Bob Dylan's career has been full of unpredictable left turns that have left fans confused, enthralled, enraged – sometimes all at once. At the 1965 Newport Folk Festival – accompanied by a pickup band featuring Mike Bloomfield and Al Kooper – he performed his first electric set, upsetting his folk base. His 1970 album Self Portrait is full of jazzy crooning and head-scratching covers. In 1978, his self-directed, four-hour film Renaldo and Clara was released, combining concert footage with surreal, often tedious dramatic scenes. Dylan seemed to thrive on testing the patience of his fans.

Keep reading... Show less

Inane Political Discourse, or, Alan Partridge's Parody Politics

Publicity photo of Steve Coogan courtesy of Sky Consumer Comms

That the political class now finds itself relegated to accidental Alan Partridge territory along the with rest of the twits and twats that comprise English popular culture is meaningful, to say the least.

"I evolve, I don't…revolve."
-- Alan Partridge

Alan Partridge began as a gleeful media parody in the early '90s but thanks to Brexit he has evolved into a political one. In print and online, the hopelessly awkward radio DJ from Norwich, England, is used as an emblem for incompetent leadership and code word for inane political discourse.

Keep reading... Show less

The show is called Crazy Ex-Girlfriend largely because it spends time dismantling the structure that finds it easier to write women off as "crazy" than to offer them help or understanding.

In the latest episode of Crazy Ex-Girlfriend, the CW networks' highly acclaimed musical drama, the shows protagonist, Rebecca Bunch (Rachel Bloom), is at an all time low. Within the course of five episodes she has been left at the altar, cruelly lashed out at her friends, abandoned a promising new relationship, walked out of her job, had her murky mental health history exposed, slept with her ex boyfriend's ill father, and been forced to retreat to her notoriously prickly mother's (Tovah Feldshuh) uncaring guardianship. It's to the show's credit that none of this feels remotely ridiculous or emotionally manipulative.

Keep reading... Show less

If space is time—and space is literally time in the comics form—the world of the novel is a temporal cage. Manuele Fior pushes at the formal qualities of that cage to tell his story.

Manuele Fior's 5,000 Km Per Second was originally published in 2009 and, after winning the Angouléme and Lucca comics festivals awards in 2010 and 2011, was translated and published in English for the first time in 2016. As suggested by its title, the graphic novel explores the effects of distance across continents and decades. Its love triangle begins when the teenaged Piero and his best friend Nicola ogle Lucia as she moves into an apartment across the street and concludes 20 estranged years later on that same street. The intervening years include multiple heartbreaks and the one second phone delay Lucia in Norway and Piero in Egypt experience as they speak while 5,000 kilometers apart.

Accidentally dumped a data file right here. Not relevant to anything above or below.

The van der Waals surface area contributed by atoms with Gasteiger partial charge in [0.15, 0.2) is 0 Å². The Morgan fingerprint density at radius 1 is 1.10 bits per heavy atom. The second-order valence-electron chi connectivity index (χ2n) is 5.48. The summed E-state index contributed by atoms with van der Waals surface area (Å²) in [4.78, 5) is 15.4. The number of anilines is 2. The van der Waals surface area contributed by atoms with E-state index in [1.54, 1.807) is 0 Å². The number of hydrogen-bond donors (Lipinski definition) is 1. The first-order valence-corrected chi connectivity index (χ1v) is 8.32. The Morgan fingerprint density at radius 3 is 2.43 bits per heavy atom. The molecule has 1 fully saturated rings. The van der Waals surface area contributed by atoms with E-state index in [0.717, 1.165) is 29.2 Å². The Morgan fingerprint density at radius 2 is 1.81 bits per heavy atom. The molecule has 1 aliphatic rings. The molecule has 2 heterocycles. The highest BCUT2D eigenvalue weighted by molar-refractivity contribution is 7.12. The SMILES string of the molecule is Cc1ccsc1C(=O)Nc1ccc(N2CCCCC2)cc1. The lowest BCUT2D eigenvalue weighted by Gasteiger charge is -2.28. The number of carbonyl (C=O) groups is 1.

Keep reading... Show less

Featuring a shining collaboration with Terry Riley, the Del Sol String Quartet have produced an excellent new music recording during their 25 years as an ensemble.

Dark Queen Mantra, both the composition and the album itself, represent a collaboration between the Del Sol String Quartet and legendary composer Terry Riley. Now in their 25th year, Del Sol have consistently championed modern music through their extensive recordings (11 to date), community and educational outreach efforts, and performances stretching from concert halls and the Library of Congress to San Francisco dance clubs. Riley, a defining figure of minimalist music, has continually infused his compositions with elements of jazz and traditional Indian elements such as raga melodies and rhythms. Featuring two contributions from Riley, as well as one from former Riley collaborator Stefano Scodanibbio, Dark Queen Mantra continues Del Sol's objective of exploring new avenues for the string quartet format.

Keep reading... Show less
Pop Ten
Mixed Media
PM Picks

© 1999-2017 All rights reserved.
Popmatters is wholly independently owned and operated.